Get the top n, middle n and last n records from syabse and oracle DB

PearlJamFanatic
PearlJamFanatic used Ask the Experts™
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I don't mind if the queries are different for oracle and sybase. The value of n will always be less than 1/3rd of the rowcount (n<1/3rowcount) of the table.
I have considered the following
select top 100 * from table1 order by col1 desc
but it will not return records in the order they were inserted into the DB.
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SharathData Engineer

Commented:
>> but it will not return records in the order they were inserted into the DB.
It will return records in the descending order of col1.
Guy Hengel [angelIII / a3]Billing Engineer
Most Valuable Expert 2014
Top Expert 2009

Commented:
>but it will not return records in the order they were inserted into the DB.
to get such an "order", you have to have a column that stores the inserted "order" (eventually time).
unless you have such a column, you cannot get the "insertion order" info back.

Author

Commented:
forget the last line of my question.
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Top Expert 2009

Commented:
-- Oracle, select bottom 1/3 of rows (based on database arbitrary order)

select * from (
  select t.*, rownum as rownum_ from t
)
where rownum_ between (select (count(1)/3)*2 from t) and (select count(1) from t)
Assuming your last comment means "select top 100 * from table1 order by col1 desc" is fine then the last 100 would simply be:

select top 100 * from table1 order by col1 asc

The middle 100 is much harder...
I think this will do the middle 100.  I'm not 100% sure "select top @cnt" will work but the logic is sound...

-- you can combine some of these - I just kept them separate for clarity
declare @cnt int
select @cnt = count(*)  from table1
select @cnt = @cnt / 2
select @cnt = @cnt + 50
select top @cnt * into #tmp from table1 order by col1 desc
select top 100 from #tmp order by col1 asc
Top Expert 2009

Commented:
Or this for Sybase, in 1 swoop if you know how many you want (or combine wth wilcoxon's above)

select top 10 * from ( select top 20 * from customers order by id desc) t order by id asc
Top Expert 2011

Commented:
- this is quite similar to a recent question on last record inserted to the table here >  
http://www.experts-exchange.com/Database/Oracle/Q_27036104.html

- you will find the discussions on few options available in Oracle to generate query on getting the top, last and middle record from a table such as timestamp column (by using trigger/setting sysdate as default value), ORA_ROWSCN , logminer, flashback and etc. you can read more on these options in Oracle doc.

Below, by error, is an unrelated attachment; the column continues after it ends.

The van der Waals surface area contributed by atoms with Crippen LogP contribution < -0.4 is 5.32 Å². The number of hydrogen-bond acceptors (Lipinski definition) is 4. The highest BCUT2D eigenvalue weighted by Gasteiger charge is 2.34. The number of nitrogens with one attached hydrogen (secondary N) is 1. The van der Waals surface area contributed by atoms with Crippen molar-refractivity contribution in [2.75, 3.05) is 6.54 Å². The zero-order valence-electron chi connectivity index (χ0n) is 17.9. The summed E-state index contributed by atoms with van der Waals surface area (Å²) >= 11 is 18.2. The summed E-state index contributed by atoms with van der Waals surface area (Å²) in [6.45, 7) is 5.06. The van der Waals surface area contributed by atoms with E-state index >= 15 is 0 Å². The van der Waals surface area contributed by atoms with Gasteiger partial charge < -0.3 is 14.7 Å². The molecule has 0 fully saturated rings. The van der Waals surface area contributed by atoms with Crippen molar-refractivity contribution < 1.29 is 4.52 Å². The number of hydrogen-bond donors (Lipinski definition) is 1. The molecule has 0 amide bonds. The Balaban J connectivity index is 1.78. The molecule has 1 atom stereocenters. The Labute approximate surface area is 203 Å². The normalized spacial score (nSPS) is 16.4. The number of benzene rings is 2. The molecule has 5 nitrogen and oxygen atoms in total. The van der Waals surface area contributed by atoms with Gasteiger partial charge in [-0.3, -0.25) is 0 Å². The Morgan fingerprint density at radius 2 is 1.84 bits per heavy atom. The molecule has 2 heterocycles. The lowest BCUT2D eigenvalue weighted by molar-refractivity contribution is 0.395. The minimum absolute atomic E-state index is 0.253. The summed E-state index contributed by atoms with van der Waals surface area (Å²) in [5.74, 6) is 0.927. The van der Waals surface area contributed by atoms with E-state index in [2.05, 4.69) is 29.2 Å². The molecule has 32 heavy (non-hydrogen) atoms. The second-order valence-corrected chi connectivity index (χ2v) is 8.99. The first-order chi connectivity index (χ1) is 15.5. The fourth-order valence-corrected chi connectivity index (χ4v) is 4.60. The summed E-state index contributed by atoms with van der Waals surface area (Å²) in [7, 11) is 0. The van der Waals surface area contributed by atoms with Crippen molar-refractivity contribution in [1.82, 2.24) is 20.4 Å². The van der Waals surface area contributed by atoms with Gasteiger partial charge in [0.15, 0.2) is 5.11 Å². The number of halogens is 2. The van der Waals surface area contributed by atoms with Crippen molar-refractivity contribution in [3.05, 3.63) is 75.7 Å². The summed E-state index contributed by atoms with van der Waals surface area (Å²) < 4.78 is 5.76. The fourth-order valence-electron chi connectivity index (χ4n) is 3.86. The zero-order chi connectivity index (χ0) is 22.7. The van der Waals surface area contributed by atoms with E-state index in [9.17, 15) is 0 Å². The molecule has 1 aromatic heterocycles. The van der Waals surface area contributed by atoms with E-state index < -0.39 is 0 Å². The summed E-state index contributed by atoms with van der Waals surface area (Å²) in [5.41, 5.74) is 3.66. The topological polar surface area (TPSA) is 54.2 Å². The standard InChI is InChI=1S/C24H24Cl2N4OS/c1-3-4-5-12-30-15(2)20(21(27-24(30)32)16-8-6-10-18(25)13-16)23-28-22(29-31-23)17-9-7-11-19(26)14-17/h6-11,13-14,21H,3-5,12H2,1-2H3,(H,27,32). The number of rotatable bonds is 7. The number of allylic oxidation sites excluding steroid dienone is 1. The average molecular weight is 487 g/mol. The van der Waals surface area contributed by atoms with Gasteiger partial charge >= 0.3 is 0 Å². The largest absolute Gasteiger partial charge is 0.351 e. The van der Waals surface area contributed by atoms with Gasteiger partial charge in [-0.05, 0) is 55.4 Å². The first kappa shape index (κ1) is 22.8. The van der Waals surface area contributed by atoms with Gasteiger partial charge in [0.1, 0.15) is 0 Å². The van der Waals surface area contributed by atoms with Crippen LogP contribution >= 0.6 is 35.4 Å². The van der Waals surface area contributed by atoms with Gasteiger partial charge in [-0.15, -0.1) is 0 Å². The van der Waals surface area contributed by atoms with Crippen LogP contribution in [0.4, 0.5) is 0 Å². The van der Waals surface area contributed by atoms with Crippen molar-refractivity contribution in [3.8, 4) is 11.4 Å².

- depending on what option you already have from the above, this is the basic query you can use:

:last (using MAX to get last record inserted)
SELECT MAX(timestampcolumn/ORA_ROWSCN) FROM tablename

:top (using ascending and rownum to get the first record inserted)
SELECT * FROM
(SELECT timestampcolumn/ORA_ROWSCN FROM tablename ORDER by timestampcolum ASC)
WHERE rownum = 1



Author

Commented:
I need this one query such that it resturns the first 100the last 100 in one recordset.

Author

Commented:
http://manuals.sybase.com/onlinebooks/group-as/asg1250e/sqlug/@Generic__BookTextView/10327;pt=10792

You can use order by and compute clauses only at the end of the union statement to define the order of the final results or to compute summary values. You cannot use them within the individual queries that make up the union statement.
In Sybase, you can just include both statements in a single call to get the results in a single record set.  However, only Sybase and MS SQL support this behavior so it won't work in Oracle.

Author

Commented:
dfdfdf
Top Expert 2011

Commented:
"You can use order by and compute clauses only at the end of the union statement to define the order of the final results or to compute summary values"
- same goes with Oracle. i dont think you can use union on this type of query.

- if you are not concern on the date&time then you can use rownum in Oracle. both run individually though:

: bottom100: sort descedingly and take the first 100
SELECT * FROM tablename 
WHERE rownum <= 100
ORDER BY columnname DESC

: top 100: sort ascendingly and take first 100
SELECT * FROM tablename 
WHERE rownum <= 100
ORDER BY columnname ASC

or just to take any first 100:
SELECT * FROM tablename 
WHERE rownum <= 100

Author

Commented:
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Author

Commented:
i am unable to post

Author

Commented:
Unable to post any longer than a line.

Author

Commented:
The 'top 10' in sybase and 'Where ROWNUM<=10' is returning different set of records. Please note that the 2 DBs are same.

Author

Commented: